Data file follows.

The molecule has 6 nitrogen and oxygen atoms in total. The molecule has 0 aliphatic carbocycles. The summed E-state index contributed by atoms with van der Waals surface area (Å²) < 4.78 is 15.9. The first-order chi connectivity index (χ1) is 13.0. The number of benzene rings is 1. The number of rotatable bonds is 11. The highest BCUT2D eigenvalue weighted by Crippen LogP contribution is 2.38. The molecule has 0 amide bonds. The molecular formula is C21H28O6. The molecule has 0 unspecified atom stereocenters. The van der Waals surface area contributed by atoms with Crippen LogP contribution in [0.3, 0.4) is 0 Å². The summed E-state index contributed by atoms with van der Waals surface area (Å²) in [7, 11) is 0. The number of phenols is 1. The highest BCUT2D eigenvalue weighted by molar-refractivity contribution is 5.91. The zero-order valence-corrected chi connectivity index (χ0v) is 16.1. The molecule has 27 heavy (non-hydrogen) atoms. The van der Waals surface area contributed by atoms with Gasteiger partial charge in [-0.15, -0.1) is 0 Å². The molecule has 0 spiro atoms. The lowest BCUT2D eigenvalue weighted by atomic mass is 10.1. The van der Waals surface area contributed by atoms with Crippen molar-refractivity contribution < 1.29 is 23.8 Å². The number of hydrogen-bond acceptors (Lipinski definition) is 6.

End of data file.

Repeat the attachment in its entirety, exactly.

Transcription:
The molecule has 6 nitrogen and oxygen atoms in total. The molecule has 0 aliphatic carbocycles. The summed E-state index contributed by atoms with van der Waals surface area (Å²) < 4.78 is 15.9. The first-order chi connectivity index (χ1) is 13.0. The number of benzene rings is 1. The number of rotatable bonds is 11. The highest BCUT2D eigenvalue weighted by Crippen LogP contribution is 2.38. The molecule has 0 amide bonds. The molecular formula is C21H28O6. The molecule has 0 unspecified atom stereocenters. The van der Waals surface area contributed by atoms with Crippen LogP contribution in [0.3, 0.4) is 0 Å². The summed E-state index contributed by atoms with van der Waals surface area (Å²) in [7, 11) is 0. The number of phenols is 1. The highest BCUT2D eigenvalue weighted by molar-refractivity contribution is 5.91. The zero-order valence-corrected chi connectivity index (χ0v) is 16.1. The molecule has 27 heavy (non-hydrogen) atoms. The van der Waals surface area contributed by atoms with Gasteiger partial charge in [-0.15, -0.1) is 0 Å². The molecule has 0 spiro atoms. The lowest BCUT2D eigenvalue weighted by atomic mass is 10.1. The van der Waals surface area contributed by atoms with Crippen molar-refractivity contribution < 1.29 is 23.8 Å². The number of hydrogen-bond acceptors (Lipinski definition) is 6.